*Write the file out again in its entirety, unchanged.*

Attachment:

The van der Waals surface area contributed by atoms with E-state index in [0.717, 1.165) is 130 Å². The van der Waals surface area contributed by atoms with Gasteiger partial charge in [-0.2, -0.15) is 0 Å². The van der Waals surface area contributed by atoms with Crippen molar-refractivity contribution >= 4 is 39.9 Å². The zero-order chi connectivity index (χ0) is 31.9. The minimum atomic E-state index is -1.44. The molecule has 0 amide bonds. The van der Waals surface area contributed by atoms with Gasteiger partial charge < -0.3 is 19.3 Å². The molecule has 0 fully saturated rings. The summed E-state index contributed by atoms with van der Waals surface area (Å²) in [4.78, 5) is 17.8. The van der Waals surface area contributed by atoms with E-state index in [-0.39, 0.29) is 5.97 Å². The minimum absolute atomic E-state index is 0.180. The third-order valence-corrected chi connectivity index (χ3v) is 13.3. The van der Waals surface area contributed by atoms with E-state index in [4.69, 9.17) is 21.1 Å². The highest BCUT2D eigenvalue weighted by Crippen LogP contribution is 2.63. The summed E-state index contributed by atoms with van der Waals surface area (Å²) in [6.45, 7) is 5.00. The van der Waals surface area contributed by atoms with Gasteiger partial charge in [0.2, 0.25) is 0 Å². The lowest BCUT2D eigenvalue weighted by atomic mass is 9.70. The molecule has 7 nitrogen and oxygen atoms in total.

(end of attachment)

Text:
The van der Waals surface area contributed by atoms with E-state index in [0.717, 1.165) is 130 Å². The van der Waals surface area contributed by atoms with Gasteiger partial charge in [-0.2, -0.15) is 0 Å². The van der Waals surface area contributed by atoms with Crippen molar-refractivity contribution >= 4 is 39.9 Å². The zero-order chi connectivity index (χ0) is 31.9. The minimum atomic E-state index is -1.44. The molecule has 0 amide bonds. The van der Waals surface area contributed by atoms with Gasteiger partial charge < -0.3 is 19.3 Å². The molecule has 0 fully saturated rings. The summed E-state index contributed by atoms with van der Waals surface area (Å²) in [4.78, 5) is 17.8. The van der Waals surface area contributed by atoms with E-state index in [-0.39, 0.29) is 5.97 Å². The minimum absolute atomic E-state index is 0.180. The third-order valence-corrected chi connectivity index (χ3v) is 13.3. The van der Waals surface area contributed by atoms with E-state index in [4.69, 9.17) is 21.1 Å². The highest BCUT2D eigenvalue weighted by Crippen LogP contribution is 2.63. The summed E-state index contributed by atoms with van der Waals surface area (Å²) in [6.45, 7) is 5.00. The van der Waals surface area contributed by atoms with Gasteiger partial charge in [0.2, 0.25) is 0 Å². The lowest BCUT2D eigenvalue weighted by atomic mass is 9.70. The molecule has 7 nitrogen and oxygen atoms in total.